The name of Junction Hotel originated from the two railroads crossing in Hammond: the Grand Trunk and the Canadian Pacific.
Alfred Gendron owned a hotel located close to the Bourget train station for over a year and then settled in Hammond on March 28, 1902. He purchased the Junction Hotel that belonged to Séraphin Bourgon, who had it built at the end of the 19th century.
The three-story building included 10 rooms for travellers (mostly commuting by train) and the Gendron Family. When they didn’t have enough rooms for clients, the kids would sleep in the attic. The building also included a tavern for men only, a bar, a kitchen and a dining room. There was also a showroom for merchants that later became the butcher shop.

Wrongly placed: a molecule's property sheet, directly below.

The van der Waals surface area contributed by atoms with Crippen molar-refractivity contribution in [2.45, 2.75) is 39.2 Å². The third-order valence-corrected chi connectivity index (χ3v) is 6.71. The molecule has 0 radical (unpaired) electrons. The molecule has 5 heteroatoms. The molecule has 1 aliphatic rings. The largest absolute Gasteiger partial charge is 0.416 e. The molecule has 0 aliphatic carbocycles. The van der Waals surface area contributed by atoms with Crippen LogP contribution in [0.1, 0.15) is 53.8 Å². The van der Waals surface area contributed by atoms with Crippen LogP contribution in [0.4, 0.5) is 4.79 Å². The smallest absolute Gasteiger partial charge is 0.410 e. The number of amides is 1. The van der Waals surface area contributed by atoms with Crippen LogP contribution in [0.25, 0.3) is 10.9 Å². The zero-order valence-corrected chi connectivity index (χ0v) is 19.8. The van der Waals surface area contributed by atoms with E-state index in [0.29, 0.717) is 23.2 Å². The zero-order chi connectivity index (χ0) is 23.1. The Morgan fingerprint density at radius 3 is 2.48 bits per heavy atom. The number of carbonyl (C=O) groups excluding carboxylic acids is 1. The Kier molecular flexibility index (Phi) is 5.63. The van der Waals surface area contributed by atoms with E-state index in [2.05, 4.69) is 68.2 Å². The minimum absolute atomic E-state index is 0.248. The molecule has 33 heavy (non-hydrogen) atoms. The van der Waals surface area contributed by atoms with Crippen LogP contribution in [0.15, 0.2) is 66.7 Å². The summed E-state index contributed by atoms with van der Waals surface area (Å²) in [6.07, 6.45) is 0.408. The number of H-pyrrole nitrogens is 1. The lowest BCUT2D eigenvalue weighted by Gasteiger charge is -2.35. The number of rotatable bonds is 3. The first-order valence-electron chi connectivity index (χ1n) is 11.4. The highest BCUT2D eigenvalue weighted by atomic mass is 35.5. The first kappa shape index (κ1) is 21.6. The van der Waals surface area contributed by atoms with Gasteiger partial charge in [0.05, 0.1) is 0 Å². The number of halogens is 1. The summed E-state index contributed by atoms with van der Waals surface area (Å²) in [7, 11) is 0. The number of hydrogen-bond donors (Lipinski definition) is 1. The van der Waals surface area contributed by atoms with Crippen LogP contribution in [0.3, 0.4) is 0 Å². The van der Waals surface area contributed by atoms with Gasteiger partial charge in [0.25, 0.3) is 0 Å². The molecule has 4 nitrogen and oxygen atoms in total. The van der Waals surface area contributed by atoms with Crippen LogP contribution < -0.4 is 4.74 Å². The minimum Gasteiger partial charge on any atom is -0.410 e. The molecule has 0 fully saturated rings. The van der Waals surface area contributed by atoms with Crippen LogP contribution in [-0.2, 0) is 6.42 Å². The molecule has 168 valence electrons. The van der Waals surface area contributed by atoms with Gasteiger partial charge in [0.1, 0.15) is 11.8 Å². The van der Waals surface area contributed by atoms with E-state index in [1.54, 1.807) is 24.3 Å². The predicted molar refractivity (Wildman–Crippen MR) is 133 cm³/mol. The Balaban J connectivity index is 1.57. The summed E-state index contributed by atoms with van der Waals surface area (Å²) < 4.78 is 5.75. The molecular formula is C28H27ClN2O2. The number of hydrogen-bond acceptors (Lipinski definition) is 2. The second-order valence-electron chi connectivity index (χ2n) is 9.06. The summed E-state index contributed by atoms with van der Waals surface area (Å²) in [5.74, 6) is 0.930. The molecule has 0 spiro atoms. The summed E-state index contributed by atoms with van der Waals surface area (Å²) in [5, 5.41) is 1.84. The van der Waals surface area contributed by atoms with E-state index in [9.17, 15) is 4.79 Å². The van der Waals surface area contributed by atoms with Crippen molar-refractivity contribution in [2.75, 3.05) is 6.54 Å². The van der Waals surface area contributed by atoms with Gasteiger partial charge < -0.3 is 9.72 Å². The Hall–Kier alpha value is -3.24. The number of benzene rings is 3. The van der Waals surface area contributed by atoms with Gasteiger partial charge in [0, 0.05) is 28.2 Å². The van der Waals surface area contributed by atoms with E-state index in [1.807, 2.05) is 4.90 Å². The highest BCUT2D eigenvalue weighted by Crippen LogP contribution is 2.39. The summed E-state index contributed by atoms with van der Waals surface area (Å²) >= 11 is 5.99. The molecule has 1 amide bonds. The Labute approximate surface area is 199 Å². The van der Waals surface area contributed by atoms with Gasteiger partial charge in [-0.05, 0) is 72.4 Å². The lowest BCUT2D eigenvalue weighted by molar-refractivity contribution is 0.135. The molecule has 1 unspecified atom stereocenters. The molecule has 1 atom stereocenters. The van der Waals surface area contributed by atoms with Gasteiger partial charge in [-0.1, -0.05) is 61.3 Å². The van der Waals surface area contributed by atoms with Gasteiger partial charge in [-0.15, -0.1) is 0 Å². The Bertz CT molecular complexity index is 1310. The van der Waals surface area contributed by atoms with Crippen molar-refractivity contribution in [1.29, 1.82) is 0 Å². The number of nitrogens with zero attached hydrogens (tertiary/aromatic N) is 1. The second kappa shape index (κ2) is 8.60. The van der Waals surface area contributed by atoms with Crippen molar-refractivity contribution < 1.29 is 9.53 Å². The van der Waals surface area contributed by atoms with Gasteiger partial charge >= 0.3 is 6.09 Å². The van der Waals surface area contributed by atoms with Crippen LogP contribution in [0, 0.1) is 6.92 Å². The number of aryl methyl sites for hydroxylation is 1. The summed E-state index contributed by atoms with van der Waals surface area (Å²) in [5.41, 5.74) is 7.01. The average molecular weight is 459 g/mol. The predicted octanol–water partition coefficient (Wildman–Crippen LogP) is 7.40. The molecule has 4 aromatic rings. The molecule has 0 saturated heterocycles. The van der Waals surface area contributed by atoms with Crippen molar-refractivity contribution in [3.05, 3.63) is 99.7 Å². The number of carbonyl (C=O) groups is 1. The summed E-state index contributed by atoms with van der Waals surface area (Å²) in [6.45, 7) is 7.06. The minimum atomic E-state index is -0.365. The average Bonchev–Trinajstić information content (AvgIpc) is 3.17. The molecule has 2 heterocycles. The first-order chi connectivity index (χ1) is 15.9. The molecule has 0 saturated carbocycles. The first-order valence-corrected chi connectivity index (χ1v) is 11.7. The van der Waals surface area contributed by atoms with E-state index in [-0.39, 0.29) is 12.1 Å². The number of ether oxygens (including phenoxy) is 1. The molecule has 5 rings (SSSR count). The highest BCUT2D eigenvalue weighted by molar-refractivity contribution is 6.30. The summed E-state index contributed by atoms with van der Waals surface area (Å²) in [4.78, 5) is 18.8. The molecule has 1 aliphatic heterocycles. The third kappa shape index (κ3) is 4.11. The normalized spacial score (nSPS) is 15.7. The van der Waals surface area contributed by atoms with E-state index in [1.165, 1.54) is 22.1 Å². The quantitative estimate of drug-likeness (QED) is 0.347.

The Junction Hotel kept its liquor licence until 1916 when it became illegal to sell alcohol in Ontario. Alfred later opened a food counter where chocolate, ice cream, soft drinks, tobacco and cigarettes were sold. Once it became legal in 1927 to sell alcohol, only beer was sold at the hotel. In 1955, René Gendron became owner, but it was only in 1962 that he obtained a permit to serve alcohol to women, albeit in a different room of the tavern!
The Junction Hotel was purchased by Gilles Roy in 1977 and major renovations took place. The hotel was renamed the Junction Tavern. Today, this building is an apartment block.